Vietnam War and baseball veteran visits his roots
Retired Sgt. 1st Class Juan Santiago worked on the crew of the Florida Marlins when they won the World Series in 1997. Photos by Darrell Woehler
There were 4,065 fans in the stands for the spring training game between the Washington Nationals and the Miami Marlins on March 7, but chances are only one of them was wearing a Florida Marlins World Series ring, vintage 1997. His name is Juan Santiago.
If you are a sports fan, you can concentrate on his talented baseball career. If you are a military buff, there are plenty of heroics and awards to honor, including five years of service in Vietnam, being shot down twice and wounded four times.
Oftentimes, heroes such as retired Sgt. 1st Class Juan Santiago are on the quiet side, but not this man. He goes about his life thanking others for the jobs they are doing. Within 10 minutes at the ballgame, he sincerely thanked two police officers and two paramedics for their service.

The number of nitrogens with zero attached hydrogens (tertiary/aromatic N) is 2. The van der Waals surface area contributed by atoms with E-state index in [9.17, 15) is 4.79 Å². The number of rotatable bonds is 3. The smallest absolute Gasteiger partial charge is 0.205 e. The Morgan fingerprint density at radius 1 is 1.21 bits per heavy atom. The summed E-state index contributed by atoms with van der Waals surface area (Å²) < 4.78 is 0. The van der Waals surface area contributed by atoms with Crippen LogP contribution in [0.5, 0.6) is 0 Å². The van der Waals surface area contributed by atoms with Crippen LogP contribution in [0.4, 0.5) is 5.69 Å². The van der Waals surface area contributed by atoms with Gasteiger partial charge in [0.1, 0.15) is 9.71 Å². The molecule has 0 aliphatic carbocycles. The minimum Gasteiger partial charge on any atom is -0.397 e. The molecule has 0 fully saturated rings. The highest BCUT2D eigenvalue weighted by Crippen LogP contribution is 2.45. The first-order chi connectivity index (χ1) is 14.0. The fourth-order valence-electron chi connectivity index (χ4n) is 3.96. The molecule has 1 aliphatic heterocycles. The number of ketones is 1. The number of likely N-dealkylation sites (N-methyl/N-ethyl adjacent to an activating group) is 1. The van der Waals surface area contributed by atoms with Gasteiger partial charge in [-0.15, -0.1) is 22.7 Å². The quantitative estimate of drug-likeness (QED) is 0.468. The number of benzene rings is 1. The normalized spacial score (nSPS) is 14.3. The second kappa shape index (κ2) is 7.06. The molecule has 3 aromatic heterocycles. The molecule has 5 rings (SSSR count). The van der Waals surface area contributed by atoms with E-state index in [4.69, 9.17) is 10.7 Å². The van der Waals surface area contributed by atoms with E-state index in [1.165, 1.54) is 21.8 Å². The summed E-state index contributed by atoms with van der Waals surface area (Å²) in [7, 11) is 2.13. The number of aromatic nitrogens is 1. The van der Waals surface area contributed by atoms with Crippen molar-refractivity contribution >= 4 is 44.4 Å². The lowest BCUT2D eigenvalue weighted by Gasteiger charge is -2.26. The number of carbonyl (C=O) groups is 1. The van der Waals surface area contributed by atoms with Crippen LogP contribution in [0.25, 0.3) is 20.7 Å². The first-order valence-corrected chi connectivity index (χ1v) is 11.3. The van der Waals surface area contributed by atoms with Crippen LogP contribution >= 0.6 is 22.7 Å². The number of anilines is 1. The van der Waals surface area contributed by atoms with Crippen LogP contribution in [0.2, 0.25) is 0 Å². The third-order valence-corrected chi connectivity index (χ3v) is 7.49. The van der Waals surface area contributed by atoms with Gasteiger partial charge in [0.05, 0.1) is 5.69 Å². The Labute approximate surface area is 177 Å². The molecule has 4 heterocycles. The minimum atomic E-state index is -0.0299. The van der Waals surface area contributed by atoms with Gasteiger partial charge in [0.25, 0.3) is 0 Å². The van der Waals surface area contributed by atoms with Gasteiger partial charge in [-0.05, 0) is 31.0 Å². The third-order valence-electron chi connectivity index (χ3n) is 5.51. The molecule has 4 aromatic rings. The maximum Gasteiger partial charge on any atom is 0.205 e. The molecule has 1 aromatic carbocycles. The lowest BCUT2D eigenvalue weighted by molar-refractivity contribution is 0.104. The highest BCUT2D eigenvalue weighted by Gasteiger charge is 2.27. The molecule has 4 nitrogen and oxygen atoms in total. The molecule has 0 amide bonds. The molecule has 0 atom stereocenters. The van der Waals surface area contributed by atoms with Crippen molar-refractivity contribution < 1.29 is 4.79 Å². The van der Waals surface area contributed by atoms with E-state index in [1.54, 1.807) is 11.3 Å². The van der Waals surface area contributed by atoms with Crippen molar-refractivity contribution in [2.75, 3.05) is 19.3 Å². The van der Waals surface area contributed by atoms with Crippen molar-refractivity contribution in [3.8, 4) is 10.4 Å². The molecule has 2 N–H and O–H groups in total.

It seems appropriate that he lives at Indian River Colony Club in Viera, the place patriots call home. He is a recent recipient of the Jefferson Award, a prestigious civic award he received for a variety of volunteer work, including Army recruiting.
That’s right, the Florida Marlins, predecessors of the Miami Marlins, the team for which Space Coast Stadium was originally built in 1994, were here for spring training from 1994 to 2002, then the Montreal Expos until 2004 and now the Washington Nationals are in their final season before moving to West Palm Beach.
Santiago was born in Santurce, Puerto Rico in 1939. When old enough, he started playing baseball with Carolina in the Puerto Rican League, along with the likes of Roberto Clemente.
As for the World Series ring he proudly wears, Santiago worked several different jobs that season, including grounds crew, security and equipment manager. Shortly after that season, he became clubhouse manager for the Brevard County Manatees at Space Coast Stadium.
Santiago is a gentleman who has spent most of his life in a uniform, military and baseball, both of which he is extremely proud.